This ticket is to track this refactoring opportunity.https://gitlab.haskell.org/ghc/ghc//issues/17717Refactor mapType/mapCoercion so that they inline20200323T13:53:00ZRichard Eisenbergrae@richarde.devRefactor mapType/mapCoercion so that they inline`mapType` and `mapCoercion` are very convenient functions for writing transformations over types and coercions. But they current don't inline properly, meaning that the `TyCoMapper` that describes their behavior is not inlined, and thus preventing other optimizations.
Instead, they should be refactored to be like https://gitlab.haskell.org/ghc/ghc/blob/wip/T17509/compiler/types/TyCoRep.hs#L1742, where we have carefully ensured that similar functions inline.
Main work done in #!2683.
Remaining task: use `mapType` more!`mapType` and `mapCoercion` are very convenient functions for writing transformations over types and coercions. But they current don't inline properly, meaning that the `TyCoMapper` that describes their behavior is not inlined, and thus preventing other optimizations.
Instead, they should be refactored to be like https://gitlab.haskell.org/ghc/ghc/blob/wip/T17509/compiler/types/TyCoRep.hs#L1742, where we have carefully ensured that similar functions inline.
Main work done in #!2683.
Remaining task: use `mapType` more!https://gitlab.haskell.org/ghc/ghc//issues/17710Polykinded rewrite rule fails to typecheck (HEAD only)20200315T18:51:16ZRyan ScottPolykinded rewrite rule fails to typecheck (HEAD only)I originally noticed this issue since it prevents the `freealgebras0.0.8.1` library from building with HEAD (build log [here](https://gitlab.haskell.org/RyanGlScott/head.hackage//jobs/240129)). Here is a minimized example that demonstrates the issue:
```hs
{# LANGUAGE PolyKinds #}
{# LANGUAGE RankNTypes #}
module Bug where
import Data.Proxy
foo :: forall k (b :: k). (forall (a :: k). Proxy a > Proxy a) > Proxy b
foo g = g Proxy
{# INLINABLE [1] foo #}
{# RULES "foo" forall (g :: forall (a :: k). Proxy a > Proxy a). foo g = g Proxy #}
```
This typechecks on GHC 8.8.2 and 8.10.1alpha2, but on HEAD it fails to typecheck:
```
$ ~/Software/ghc5/inplace/bin/ghcstage2 Bug.hs
[1 of 1] Compiling Bug ( Bug.hs, Bug.o )
Bug.hs:10:11: error:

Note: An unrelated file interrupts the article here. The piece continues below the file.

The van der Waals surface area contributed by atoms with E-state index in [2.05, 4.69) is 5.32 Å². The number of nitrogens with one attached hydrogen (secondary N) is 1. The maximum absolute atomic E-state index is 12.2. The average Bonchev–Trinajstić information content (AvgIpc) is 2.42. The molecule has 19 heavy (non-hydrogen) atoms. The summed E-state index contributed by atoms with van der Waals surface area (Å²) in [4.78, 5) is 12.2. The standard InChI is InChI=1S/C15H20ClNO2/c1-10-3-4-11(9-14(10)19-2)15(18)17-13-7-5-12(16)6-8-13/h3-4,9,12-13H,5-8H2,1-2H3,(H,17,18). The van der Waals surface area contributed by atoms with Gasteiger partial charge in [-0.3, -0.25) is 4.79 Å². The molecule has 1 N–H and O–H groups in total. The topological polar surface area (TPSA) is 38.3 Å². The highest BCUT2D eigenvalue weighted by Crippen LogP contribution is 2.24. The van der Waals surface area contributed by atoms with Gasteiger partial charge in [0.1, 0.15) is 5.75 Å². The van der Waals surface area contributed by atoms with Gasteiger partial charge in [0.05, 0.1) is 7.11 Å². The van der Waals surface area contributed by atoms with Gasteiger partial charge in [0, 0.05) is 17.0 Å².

• Cannot generalise type; skolem ‘k’ would escape its scope
if I tried to quantify (b0 :: k) in this type:
forall k. Proxy @{k} b0
(Indeed, I sometimes struggle even printing this correctly,
due to its illscoped nature.)
• When checking the transformation rule "foo"

10  {# RULES "foo" forall (g :: forall (a :: k). Proxy a > Proxy a). foo g = g Proxy #}
 ^^^^^^^^^^^^^^^^^^^^^^^^^^^^^^^^^^^^^^^^^^^^^^^^^^^^^^^^^^^^^^^^^^^^^^^^
```
Judging by the error message, this regression was likely introduced in commit 350e2b78788d47255d27489dfc62d664498b5de4 (`Don't zap to Any; error instead`). cc'ing @rae, the author of that commit.I originally noticed this issue since it prevents the `freealgebras0.0.8.1` library from building with HEAD (build log [here](https://gitlab.haskell.org/RyanGlScott/head.hackage//jobs/240129)). Here is a minimized example that demonstrates the issue:
```hs
{# LANGUAGE PolyKinds #}
{# LANGUAGE RankNTypes #}
module Bug where
import Data.Proxy
foo :: forall k (b :: k). (forall (a :: k). Proxy a > Proxy a) > Proxy b
foo g = g Proxy
{# INLINABLE [1] foo #}
{# RULES "foo" forall (g :: forall (a :: k). Proxy a > Proxy a). foo g = g Proxy #}
```
This typechecks on GHC 8.8.2 and 8.10.1alpha2, but on HEAD it fails to typecheck:
```
$ ~/Software/ghc5/inplace/bin/ghcstage2 Bug.hs
[1 of 1] Compiling Bug ( Bug.hs, Bug.o )
Bug.hs:10:11: error:
• Cannot generalise type; skolem ‘k’ would escape its scope
if I tried to quantify (b0 :: k) in this type:
forall k. Proxy @{k} b0
(Indeed, I sometimes struggle even printing this correctly,
due to its illscoped nature.)
• When checking the transformation rule "foo"

10  {# RULES "foo" forall (g :: forall (a :: k). Proxy a > Proxy a). foo g = g Proxy #}
 ^^^^^^^^^^^^^^^^^^^^^^^^^^^^^^^^^^^^^^^^^^^^^^^^^^^^^^^^^^^^^^^^^^^^^^^^
```
Judging by the error message, this regression was likely introduced in commit 350e2b78788d47255d27489dfc62d664498b5de4 (`Don't zap to Any; error instead`). cc'ing @rae, the author of that commit.9.0.1https://gitlab.haskell.org/ghc/ghc//issues/17679Superclass expansion fails in instance declaration20200115T18:01:59ZRichard Eisenbergrae@richarde.devSuperclass expansion fails in instance declarationI'm sure I'm doing something very silly.
```hs
{# LANGUAGE FlexibleInstances, UndecidableInstances #}
module Bug where
class A a
class A a => B a
class A a => C a
instance B a => C a
```
GHC rejects, saying it can't prove `A a`, required in order to write the `C a` instance. But shouldn't my `B a` constraint imply `A a`?
Help?I'm sure I'm doing something very silly.
```hs
{# LANGUAGE FlexibleInstances, UndecidableInstances #}
module Bug where
class A a
class A a => B a
class A a => C a
instance B a => C a
```
GHC rejects, saying it can't prove `A a`, required in order to write the `C a` instance. But shouldn't my `B a` constraint imply `A a`?
Help?